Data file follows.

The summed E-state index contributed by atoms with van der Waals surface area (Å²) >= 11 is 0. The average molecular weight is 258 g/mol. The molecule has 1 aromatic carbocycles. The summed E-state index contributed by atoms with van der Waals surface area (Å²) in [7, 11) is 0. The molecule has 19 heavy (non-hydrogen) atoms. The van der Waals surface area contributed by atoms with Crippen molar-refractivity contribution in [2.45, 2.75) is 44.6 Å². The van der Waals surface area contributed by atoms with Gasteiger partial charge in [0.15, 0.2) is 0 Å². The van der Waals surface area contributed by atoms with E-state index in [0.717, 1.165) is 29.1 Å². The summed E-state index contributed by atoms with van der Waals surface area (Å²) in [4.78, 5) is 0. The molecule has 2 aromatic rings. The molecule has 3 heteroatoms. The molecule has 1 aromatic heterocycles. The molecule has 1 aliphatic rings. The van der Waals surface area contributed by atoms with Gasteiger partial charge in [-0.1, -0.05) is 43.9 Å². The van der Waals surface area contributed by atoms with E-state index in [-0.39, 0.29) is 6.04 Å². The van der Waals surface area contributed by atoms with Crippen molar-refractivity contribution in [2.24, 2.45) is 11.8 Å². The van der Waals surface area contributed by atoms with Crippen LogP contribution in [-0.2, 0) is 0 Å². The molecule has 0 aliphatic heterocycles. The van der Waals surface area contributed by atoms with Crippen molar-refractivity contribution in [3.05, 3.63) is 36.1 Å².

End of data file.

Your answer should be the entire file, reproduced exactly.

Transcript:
The summed E-state index contributed by atoms with van der Waals surface area (Å²) >= 11 is 0. The average molecular weight is 258 g/mol. The molecule has 1 aromatic carbocycles. The summed E-state index contributed by atoms with van der Waals surface area (Å²) in [7, 11) is 0. The molecule has 19 heavy (non-hydrogen) atoms. The van der Waals surface area contributed by atoms with Crippen molar-refractivity contribution in [2.45, 2.75) is 44.6 Å². The van der Waals surface area contributed by atoms with Gasteiger partial charge in [0.15, 0.2) is 0 Å². The van der Waals surface area contributed by atoms with E-state index in [0.717, 1.165) is 29.1 Å². The summed E-state index contributed by atoms with van der Waals surface area (Å²) in [4.78, 5) is 0. The molecule has 2 aromatic rings. The molecule has 3 heteroatoms. The molecule has 1 aromatic heterocycles. The molecule has 1 aliphatic rings. The van der Waals surface area contributed by atoms with Gasteiger partial charge in [-0.1, -0.05) is 43.9 Å². The van der Waals surface area contributed by atoms with E-state index in [-0.39, 0.29) is 6.04 Å². The van der Waals surface area contributed by atoms with Crippen molar-refractivity contribution in [2.24, 2.45) is 11.8 Å². The van der Waals surface area contributed by atoms with Crippen LogP contribution in [-0.2, 0) is 0 Å². The molecule has 0 aliphatic heterocycles. The van der Waals surface area contributed by atoms with Crippen molar-refractivity contribution in [3.05, 3.63) is 36.1 Å².